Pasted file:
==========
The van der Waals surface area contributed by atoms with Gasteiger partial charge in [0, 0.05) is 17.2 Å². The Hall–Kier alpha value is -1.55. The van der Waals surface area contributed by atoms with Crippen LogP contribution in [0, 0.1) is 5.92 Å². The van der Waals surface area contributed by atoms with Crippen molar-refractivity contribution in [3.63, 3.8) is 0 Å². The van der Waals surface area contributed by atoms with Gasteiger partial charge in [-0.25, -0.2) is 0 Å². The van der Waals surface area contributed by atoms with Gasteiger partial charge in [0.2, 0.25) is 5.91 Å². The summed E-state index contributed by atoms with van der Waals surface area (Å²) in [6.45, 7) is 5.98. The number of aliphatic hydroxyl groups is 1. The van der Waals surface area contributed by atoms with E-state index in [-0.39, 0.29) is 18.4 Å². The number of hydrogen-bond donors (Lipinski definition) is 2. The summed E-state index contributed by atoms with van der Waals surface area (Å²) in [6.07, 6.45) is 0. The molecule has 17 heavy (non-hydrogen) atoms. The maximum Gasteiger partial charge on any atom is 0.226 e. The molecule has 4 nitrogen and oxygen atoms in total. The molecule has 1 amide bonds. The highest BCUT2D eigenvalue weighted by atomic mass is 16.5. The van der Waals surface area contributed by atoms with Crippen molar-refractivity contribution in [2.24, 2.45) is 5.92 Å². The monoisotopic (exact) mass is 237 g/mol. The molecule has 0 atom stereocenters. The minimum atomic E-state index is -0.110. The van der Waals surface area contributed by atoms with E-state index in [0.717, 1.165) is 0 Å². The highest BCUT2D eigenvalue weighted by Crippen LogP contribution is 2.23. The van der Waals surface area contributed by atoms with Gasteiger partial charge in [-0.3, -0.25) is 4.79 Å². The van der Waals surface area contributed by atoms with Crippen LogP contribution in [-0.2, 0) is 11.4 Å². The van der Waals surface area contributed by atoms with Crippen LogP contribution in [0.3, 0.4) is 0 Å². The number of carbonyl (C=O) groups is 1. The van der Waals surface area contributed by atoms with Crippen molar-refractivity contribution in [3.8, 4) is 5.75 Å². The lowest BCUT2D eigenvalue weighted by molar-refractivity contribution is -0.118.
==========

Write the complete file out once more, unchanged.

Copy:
The van der Waals surface area contributed by atoms with Gasteiger partial charge in [0, 0.05) is 17.2 Å². The Hall–Kier alpha value is -1.55. The van der Waals surface area contributed by atoms with Crippen LogP contribution in [0, 0.1) is 5.92 Å². The van der Waals surface area contributed by atoms with Crippen molar-refractivity contribution in [3.63, 3.8) is 0 Å². The van der Waals surface area contributed by atoms with Gasteiger partial charge in [-0.25, -0.2) is 0 Å². The van der Waals surface area contributed by atoms with Gasteiger partial charge in [0.2, 0.25) is 5.91 Å². The summed E-state index contributed by atoms with van der Waals surface area (Å²) in [6.45, 7) is 5.98. The number of aliphatic hydroxyl groups is 1. The van der Waals surface area contributed by atoms with E-state index in [-0.39, 0.29) is 18.4 Å². The number of hydrogen-bond donors (Lipinski definition) is 2. The summed E-state index contributed by atoms with van der Waals surface area (Å²) in [6.07, 6.45) is 0. The molecule has 17 heavy (non-hydrogen) atoms. The maximum Gasteiger partial charge on any atom is 0.226 e. The molecule has 4 nitrogen and oxygen atoms in total. The molecule has 1 amide bonds. The highest BCUT2D eigenvalue weighted by atomic mass is 16.5. The van der Waals surface area contributed by atoms with Crippen molar-refractivity contribution in [2.24, 2.45) is 5.92 Å². The monoisotopic (exact) mass is 237 g/mol. The molecule has 0 atom stereocenters. The minimum atomic E-state index is -0.110. The van der Waals surface area contributed by atoms with E-state index in [0.717, 1.165) is 0 Å². The highest BCUT2D eigenvalue weighted by Crippen LogP contribution is 2.23. The van der Waals surface area contributed by atoms with Gasteiger partial charge in [-0.3, -0.25) is 4.79 Å². The van der Waals surface area contributed by atoms with Crippen LogP contribution in [-0.2, 0) is 11.4 Å². The van der Waals surface area contributed by atoms with Crippen LogP contribution in [0.3, 0.4) is 0 Å². The number of carbonyl (C=O) groups is 1. The van der Waals surface area contributed by atoms with Crippen molar-refractivity contribution in [3.8, 4) is 5.75 Å². The lowest BCUT2D eigenvalue weighted by molar-refractivity contribution is -0.118.